Why does a novel about Hitler fail, while one about Rwanda triumphs? It's truth to fiction, rather than history, that countsby Jason Cowley / January 20, 2004 / Leave a comment
A Sunday at the pool in Kigali by Gil Courtemanche Siegfried by Harry Mulisch
In his latest novel, Elizabeth Costello, JM Coetzee turns the English-born writer Paul West into a fictional character. West, who lives and works in America, exists; he is the author of The Very Rich Hours of Count von Stauffenberg, a little-known novel about the lives and gruesome deaths of the aristocratic German officers who failed in their attempt to assassinate Hitler in July 1944. In his novel, West imagines what happened to the men following their capture. He details the humiliation and pain of their torture and of the last hours before their execution. The pages of his novel are soaked in the blood of these unlucky men. Can anyone, asks Coetzee’s fictional alter ego, Elizabeth Costello, wander as deep as West does into the Nazi forest of horrors and emerge unscathed?
Later, Costello, who is a well-known writer but one exhausted by her fame and by the tawdry demands of the writing life, meets West at a conference in Amsterdam, where she is to give a paper on him and his novel, The Very Rich Hours, which she thinks is “obscene.” She observes him with scorn and no little mockery.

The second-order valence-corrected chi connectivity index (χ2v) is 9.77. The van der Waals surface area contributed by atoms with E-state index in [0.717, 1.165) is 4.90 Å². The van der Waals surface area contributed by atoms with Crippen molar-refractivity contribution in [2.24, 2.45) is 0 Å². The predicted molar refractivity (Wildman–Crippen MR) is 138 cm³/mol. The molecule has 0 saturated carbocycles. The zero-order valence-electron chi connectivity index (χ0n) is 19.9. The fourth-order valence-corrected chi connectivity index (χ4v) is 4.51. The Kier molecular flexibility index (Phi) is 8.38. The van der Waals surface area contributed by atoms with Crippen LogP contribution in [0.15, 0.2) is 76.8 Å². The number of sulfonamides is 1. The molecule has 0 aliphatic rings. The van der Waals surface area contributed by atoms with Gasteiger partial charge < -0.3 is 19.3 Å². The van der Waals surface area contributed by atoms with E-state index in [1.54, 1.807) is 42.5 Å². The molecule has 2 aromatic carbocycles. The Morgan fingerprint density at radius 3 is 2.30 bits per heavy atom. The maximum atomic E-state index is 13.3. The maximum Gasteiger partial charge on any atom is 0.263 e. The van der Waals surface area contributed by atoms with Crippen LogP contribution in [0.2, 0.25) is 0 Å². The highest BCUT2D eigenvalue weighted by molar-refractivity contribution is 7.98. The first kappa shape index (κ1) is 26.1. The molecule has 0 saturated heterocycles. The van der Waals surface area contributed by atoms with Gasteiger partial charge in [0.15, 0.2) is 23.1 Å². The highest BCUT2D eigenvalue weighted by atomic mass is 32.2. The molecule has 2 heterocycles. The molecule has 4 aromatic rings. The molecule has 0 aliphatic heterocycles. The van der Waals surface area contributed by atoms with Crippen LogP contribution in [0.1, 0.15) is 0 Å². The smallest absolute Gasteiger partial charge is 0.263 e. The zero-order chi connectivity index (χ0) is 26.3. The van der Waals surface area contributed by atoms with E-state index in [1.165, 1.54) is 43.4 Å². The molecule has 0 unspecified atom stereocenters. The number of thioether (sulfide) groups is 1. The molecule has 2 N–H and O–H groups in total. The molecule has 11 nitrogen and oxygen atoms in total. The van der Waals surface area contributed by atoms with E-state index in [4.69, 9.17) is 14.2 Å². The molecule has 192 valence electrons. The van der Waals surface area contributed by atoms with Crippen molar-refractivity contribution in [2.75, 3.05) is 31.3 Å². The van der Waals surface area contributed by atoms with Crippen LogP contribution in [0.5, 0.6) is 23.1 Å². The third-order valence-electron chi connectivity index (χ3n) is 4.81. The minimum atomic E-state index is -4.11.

Reading Elizabeth Costello, one wonders how Paul West must feel about having his life appropriated in this way? How does it feel to become a character in a novel, your autonomy stolen so that you become a puppet of authorial will? What is Coetzee up to? Is he punishing West for daring to represent the lives of real people in fiction, turning their private suffering into a pornography of misery? Or is the austere Nobel laureate warning us that there are events in life, such as the violent death of the German plotters, which must never be violated or turned into fiction?
These are the kinds of questions that must have occurred to both Gil Courtemanche and Harry Mulisch during the writing of, respectively, A Sunday at the Pool in Kigali and Siegfried. For both novels feature real people and actual historical events, but they are, at the same time, unapologetic works of fiction and thus works of selection and imagination and embellishment. They are the latest examples of that fashionable genre, history-as-fiction. Of the two novels, A Sunday at the Pool in Kigali, which is set in Rwanda during the genocide of 1994,…